We decided on Smith and Bybee Wetlands, where we were sure to pick up waterfowl, and where the trails around the lakes make for a pleasant stroll. Though the water level was higher than during our previous visit, and there wasn't quite as much activity as we'd hoped, we were greeted by a pair of Varied Thrushes just as soon as we got started. Later, we chanced upon four immature Bald Eagles -- one of whom had nabbed a fish out of the lake, only to be pursued over the treeline by three less enterprising siblings. But for us the highlight of the morning wasn't a bird at all.
Maureen and I had had salamanders on the mind, as the previous weekend we'd attended a field trip to McDonald Forest with high hopes of finding assorted salamanders and newts. We'd braved the rain and cold thinking we might glimpse some new amphibians and were sorry when none had turned up. Today, though, luck was on our side. Maureen turned over a couple of logs, and under the second was the most cooperative Long-toed Salamander one could ask for. We gawked and admired for several minutes, and wrangled passers-by to share in our find. The salamander took it all in stride, finally disappearing into the loose soil only after everyone had had a chance to appreciate him.
In deciding where to go next, Maureen noticed a big green patch on Google Maps: "Oh, but it's in Washington." In our 9 months of living here, through all of our exploring, we've somehow never ventured across the border to our northern neighbor, literally on the other side of the river from Portland. Today we decided that Ridgefield NWR was worth the trip (bonus: every bird's a new state bird!). The refuge consists of a 4.2 mile driving trail through some pretty awesome wetlands. Unlike other driving trails we've been on, people are positively forbidden to leave their cars, except at a single photo blind mid-way through.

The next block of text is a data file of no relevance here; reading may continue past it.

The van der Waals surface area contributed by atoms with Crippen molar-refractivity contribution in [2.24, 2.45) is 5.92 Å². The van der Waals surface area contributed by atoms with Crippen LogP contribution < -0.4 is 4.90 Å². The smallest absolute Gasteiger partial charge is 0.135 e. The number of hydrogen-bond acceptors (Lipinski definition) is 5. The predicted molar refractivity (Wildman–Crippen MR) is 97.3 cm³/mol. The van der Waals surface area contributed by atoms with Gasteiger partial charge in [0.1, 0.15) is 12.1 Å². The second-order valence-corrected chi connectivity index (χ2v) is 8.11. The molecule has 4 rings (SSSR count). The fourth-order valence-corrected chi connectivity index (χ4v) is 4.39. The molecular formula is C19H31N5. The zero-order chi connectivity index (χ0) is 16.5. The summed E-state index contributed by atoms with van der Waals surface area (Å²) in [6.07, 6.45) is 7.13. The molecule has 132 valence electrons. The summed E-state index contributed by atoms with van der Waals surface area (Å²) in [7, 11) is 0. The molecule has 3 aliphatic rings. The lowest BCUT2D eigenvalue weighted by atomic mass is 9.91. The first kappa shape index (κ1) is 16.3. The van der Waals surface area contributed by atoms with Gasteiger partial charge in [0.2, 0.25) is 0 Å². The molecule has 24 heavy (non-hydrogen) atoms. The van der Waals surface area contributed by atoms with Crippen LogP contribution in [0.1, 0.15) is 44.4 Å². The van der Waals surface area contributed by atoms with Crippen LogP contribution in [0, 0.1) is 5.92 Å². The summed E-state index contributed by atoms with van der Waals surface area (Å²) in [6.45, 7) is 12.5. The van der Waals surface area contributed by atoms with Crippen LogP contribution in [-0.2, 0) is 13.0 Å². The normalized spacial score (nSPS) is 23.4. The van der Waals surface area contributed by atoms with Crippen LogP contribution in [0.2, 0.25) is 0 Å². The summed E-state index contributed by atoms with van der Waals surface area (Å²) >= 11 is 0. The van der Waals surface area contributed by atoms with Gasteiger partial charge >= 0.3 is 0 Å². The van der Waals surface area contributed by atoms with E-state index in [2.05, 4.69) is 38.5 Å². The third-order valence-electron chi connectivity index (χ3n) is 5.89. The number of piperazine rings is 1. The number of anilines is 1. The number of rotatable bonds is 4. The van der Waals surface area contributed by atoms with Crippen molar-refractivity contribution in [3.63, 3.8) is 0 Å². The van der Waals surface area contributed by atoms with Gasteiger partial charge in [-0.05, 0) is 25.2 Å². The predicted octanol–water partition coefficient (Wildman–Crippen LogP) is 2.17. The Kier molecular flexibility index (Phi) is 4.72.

|Great Blue Heron|
|Great Egret hanging a most unfortunate frog out to dry|
|In a happier context, you might think the frog was just hitching a ride from his buddy|
At the photo blind pit stop, a young Red-tailed Hawk perched over the parking lot was the star attraction for the half-a-dozen or so other photographers stretching their legs. The hawk was great, but to be honest I was more excited for us to find a much smaller subject, since I was itching to use the macro attachment for my iPhone. We didn't know what we were looking at at the time, but the insects we found were a diurnal type of firefly. Unlike it's beloved cousins, members of this particular group aren't bioluminescent at all, using chemical signaling to communicate instead.
|Firefly, probably Ellychnia hatchi|
|We've been paying more attention to lichens lately (Xanthoria sp.?)|
|And let's not forget the fungi...|
|Gadwall -- the most worried-looking of the ducks|
As we drove along one of the channels checking for waterfowl, Maureen spotted an American Bittern. Sort of. It wasn't the bird that caught her eye at first, but its reflection. The bittern was so perfectly camouflaged that it took her a few moments to find it among the reeds. Even though must have been staring right at it, I don't think I saw it until it started to move. It was a nice surprise encounter to end an impromptu trip to a new state. Certainly Washington state must have a lot more surprises in store for us, provided we remember to cross the border from time to time.
|What did you see first: the bird or the reflection?|